- Mayor Linda Tyer of Pittsfield, MA has submitted a proposal to the city council for $562,000 in funding to keep a Covanta waste-to-energy (WTE) facility open for four more years.
- The money would come from the Pittsfield Economic Development Funds and be used for facility upgrades. Covanta has previously announced its plans to close the facility next year because of economic conditions.
- Tyer says the city could lose up to $900,000 per year if this happens due to lost revenue and the increased expense of exporting waste.
The facility has been open since 1981 and operated by Covanta since 2007. The company signed a contract last year that would have continued operations through June 2020, but has since changed course. This closure would also affect Crane & Co.—the only manufacturer of paper for U.S. currency— which receives electricity and steam from Covanta.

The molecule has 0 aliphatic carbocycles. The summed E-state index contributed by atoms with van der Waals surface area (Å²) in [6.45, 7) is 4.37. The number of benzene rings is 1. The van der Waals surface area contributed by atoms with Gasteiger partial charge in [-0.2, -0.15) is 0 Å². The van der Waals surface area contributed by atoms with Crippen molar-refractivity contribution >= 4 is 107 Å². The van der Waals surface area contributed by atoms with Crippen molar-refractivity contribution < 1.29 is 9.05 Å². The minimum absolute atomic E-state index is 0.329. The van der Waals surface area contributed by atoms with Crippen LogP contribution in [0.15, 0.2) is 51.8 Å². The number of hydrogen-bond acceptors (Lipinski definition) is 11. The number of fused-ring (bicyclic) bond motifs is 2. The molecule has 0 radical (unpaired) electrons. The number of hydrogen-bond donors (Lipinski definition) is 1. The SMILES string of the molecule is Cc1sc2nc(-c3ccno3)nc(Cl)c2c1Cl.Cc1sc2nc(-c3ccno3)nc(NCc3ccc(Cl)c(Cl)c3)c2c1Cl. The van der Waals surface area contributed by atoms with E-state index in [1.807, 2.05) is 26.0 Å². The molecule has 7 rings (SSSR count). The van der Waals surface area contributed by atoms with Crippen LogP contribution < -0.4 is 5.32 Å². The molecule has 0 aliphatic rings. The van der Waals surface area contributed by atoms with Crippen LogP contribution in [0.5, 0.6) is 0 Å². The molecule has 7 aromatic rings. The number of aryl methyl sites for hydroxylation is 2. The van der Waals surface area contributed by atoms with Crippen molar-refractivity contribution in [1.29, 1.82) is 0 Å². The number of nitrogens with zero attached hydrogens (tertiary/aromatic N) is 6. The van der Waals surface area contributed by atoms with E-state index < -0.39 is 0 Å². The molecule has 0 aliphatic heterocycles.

Crane has renegotiated a potential four-year deal with the company and new energy credits advocated by the city's state senator would also help offset some of the current costs. Covanta has said that it is still evaluating these options and plans to make a decision "in the near future." If all of these proposed deals line up and the facility remains open it will likely draw opposition from local environmental groups such as the Sierra Club which have advocated for more recycling instead.
Yet some of the waste generated can't be processed through traditional recycling systems, which is why the city still sees WTE as a viable option. According to a recent report from the Environmental Research & Education Foundation (EREF), Massachusetts managed the highest amount of waste through WTE per capita of any state in 2013. The same report found that the Northeast has the highest amount of WTE tonnage of any region due to limited landfill space.